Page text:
Students first were asked about questions about their public transportation use and then about how to fix the parking problem on campus as part of two recent surveys initiated by the Office of Student Life leaders.
In the first survey conducted during the first few days of spring quarter, students were asked how they would benefit from public transportation systems.
About 500 students answered questions in either the online survey or the in-person survey. Student leaders currently are studying the results.
“I’m analyzing the results and trying to find patterns as to why students use the bus or don’t use the bus, when they get here and when they don’t,” Executive Director of Operations Austin Shaffer said.
Originally, Shaffer and other student leaders spread out across campus with iPads to ask students to complete the survey on the website SurveyMonkey.com. Many students need convincing to take the time to fill out a survey on the bus systems.
The survey asked questions pertaining to the student’s age, days of commute, arrival and departure times, and campus of attendance. It also inquired about the student’s current method of transportation to and from the college, as well as what type of incentive the student would need to begin using the public transportation system. If the student currently rides the bus, questions included current payment of bus fares and transportation systems of choice.
This strategy yielded about 148 results, standard for an on-campus survey, according to Shaffer.
Shaffer then approached the topic with a different method.
Director of Student Life Sean Cooke suggested that the student leaders should look at the public transportation issue with a different perspective.
The survey topic changed to fixing the parking problem.
“Everybody has a problem with parking. Students always, including myself, have something to complain about when it comes to parking,” Shaffer said.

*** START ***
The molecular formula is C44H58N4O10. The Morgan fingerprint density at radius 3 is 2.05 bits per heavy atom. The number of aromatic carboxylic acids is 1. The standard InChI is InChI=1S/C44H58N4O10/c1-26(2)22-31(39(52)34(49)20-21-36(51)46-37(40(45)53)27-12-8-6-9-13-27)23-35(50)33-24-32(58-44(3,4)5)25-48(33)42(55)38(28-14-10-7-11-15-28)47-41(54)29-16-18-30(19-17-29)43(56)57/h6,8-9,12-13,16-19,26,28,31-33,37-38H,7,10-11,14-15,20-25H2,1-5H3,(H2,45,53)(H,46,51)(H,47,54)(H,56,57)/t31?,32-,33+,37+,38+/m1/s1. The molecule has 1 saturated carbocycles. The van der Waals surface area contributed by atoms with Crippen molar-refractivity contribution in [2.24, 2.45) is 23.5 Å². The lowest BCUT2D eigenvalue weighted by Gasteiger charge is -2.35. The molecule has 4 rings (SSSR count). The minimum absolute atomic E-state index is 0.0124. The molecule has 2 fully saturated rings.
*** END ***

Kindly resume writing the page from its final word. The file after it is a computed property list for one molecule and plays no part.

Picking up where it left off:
Shaffer and his team then sent out an email, transcribed by Cooke, with a subject line that read, ‘Help us fix the parking problem.’
“When that email was sent out, we got 400 results,” Shaffer said. “(Those) 400 people entered the survey online through the link that was sent out in less than a week.”
As of March 18, 500 students had responded to the survey. This new method of surveying, approaching students with the topic in a way that they would care, worked effectively for the Office of Student Life leaders, Shaffer said.
Currently, Shaffer and his team are in the process of entering and analyzing all results from the survey.
“Once we get the rest of those entered in, I have about 15 more [paper surveys] to enter in, and I’ll be looking at those and hopefully finding some patterns and going back to Pierce Transit, showing them what we’ve got, and finding out what’s their best option that would fit the needs of the students,” Shaffer said.
Shaffer hopes that some sort of new system will be in the works this quarter, but expects that the initial changes will be made in the coming school year.
“Who know’s if there will be something put in place this year, but at least there will be a foundation for something to happen next year,” Shaffer said.å
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